Scottish Government
Printable version

Delivering government with independence

DFM welcomes academic report highlighting ‘constrained’ initial set-up costs.

The Scottish Government has welcomed an academic report published yesterday estimating the immediate costs of setting-up an independent Scotland.

The report by three academics, including Professor Patrick Dunleavy of the London School of Economics, finds that Scotland’s transition costs are likely to be significantly offset by several factors including some significant initial ‘streamlining’ savings, the generally easier process of managing a smaller government infrastructure and some “substantial policy savings” in areas such as defence.

The report notes that expenditure in new IT systems over the medium term would be investments in modern systems that may deliver significant policy savings. It also points out that, with half of UK IT contracts up for renewal, the same investment will be required of Scottish taxpayers regardless of the referendum outcome.

The report, ‘Transitioning to a new Scottish state’, published by the LSE and Democratic Audit, an independent think-tank, notes that, “in contrast to the deeply embedded ‘silos’ of Whitehall departments, Scottish government is currently run as a single organisation” and that this “has proved a very effective pattern of government”. It finds that the “realism” of Scottish government planning for independence generally seems high, while concluding that “the long-run viability of an independent Scottish state looks strong.”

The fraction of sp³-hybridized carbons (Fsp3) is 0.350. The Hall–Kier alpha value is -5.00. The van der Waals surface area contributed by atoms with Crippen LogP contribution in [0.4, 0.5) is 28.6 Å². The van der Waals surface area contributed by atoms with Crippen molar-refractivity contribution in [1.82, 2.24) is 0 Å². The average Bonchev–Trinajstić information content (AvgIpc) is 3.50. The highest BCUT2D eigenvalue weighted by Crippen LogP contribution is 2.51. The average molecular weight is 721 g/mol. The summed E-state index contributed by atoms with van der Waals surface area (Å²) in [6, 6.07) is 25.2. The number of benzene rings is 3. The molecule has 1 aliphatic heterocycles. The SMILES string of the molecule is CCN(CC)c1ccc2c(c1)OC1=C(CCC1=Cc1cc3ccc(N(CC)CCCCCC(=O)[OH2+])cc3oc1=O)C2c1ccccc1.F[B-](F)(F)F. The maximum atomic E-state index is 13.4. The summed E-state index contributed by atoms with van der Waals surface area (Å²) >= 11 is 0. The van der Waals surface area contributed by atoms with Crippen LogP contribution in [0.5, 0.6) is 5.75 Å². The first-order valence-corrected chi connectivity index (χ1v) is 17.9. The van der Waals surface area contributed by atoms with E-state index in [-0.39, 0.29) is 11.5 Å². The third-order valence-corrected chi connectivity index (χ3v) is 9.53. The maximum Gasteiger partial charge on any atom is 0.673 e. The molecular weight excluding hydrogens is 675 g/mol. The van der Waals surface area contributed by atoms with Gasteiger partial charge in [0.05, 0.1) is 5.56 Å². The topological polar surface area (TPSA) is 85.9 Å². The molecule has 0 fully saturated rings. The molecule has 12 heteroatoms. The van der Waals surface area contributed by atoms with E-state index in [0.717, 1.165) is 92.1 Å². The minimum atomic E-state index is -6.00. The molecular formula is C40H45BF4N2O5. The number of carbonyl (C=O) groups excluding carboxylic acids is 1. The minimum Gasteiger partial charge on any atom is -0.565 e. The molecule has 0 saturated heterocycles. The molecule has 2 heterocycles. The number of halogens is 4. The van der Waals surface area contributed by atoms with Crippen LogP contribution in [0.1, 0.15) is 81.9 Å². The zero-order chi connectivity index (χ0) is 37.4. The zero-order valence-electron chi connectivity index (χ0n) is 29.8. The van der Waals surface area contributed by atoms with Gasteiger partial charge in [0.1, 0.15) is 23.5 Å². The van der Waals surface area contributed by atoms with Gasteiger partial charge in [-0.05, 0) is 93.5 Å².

Prof Dunleavy estimates that the immediate set-up costs for independent Scotland would be up to £200 million. This investment would be to create new administrative structures, while it could also streamline many public bodies.

Deputy First Minister Nicola Sturgeon said:

“I welcome Prof Dunleavy’s report as it totally vindicates the Scottish Government’s position on how we can complete the governmental transition to a fully independent Scotland. It makes clear how the initial start-up costs would be much less than the UK Government have sought to claim.

“The report points out that much of the UK structure of government quangos and agencies is highly elaborate and long-lived and that the Scottish Government would not need all these bodies, while there is also good evidence that government IT systems in small states around the size of Scotland are generally cheaper and more effective than with the scale of the UK state.

“And while the report judges the realism of the Scottish Government’s planning for independence to be generally high, it suggests that some of the demands for cost data made upon us at this stage would require “the prophetic powers of the Delphi oracle”.

“The report also makes clear that the main cause of uncertainty around Scotland’s transition to independence lies with a lack of UK Government planning so I urge UK Ministers, in line with the Edinburgh Agreement, to engage with us in sensible pre-referendum discussions. As we move closer to this exciting referendum on our country’s future, the people of Scotland deserve nothing less.”

The report, ‘Transitioning to a new Scottish state’ can be read in full here:http://blogs.lse.ac.uk/politicsandpolicy/files/2014/06/Transitioning-to-a -new-Scottish-state-PD-ebook.pdf

 

Channel website: https://www.icaew.com

Share this article

Latest News from
Scottish Government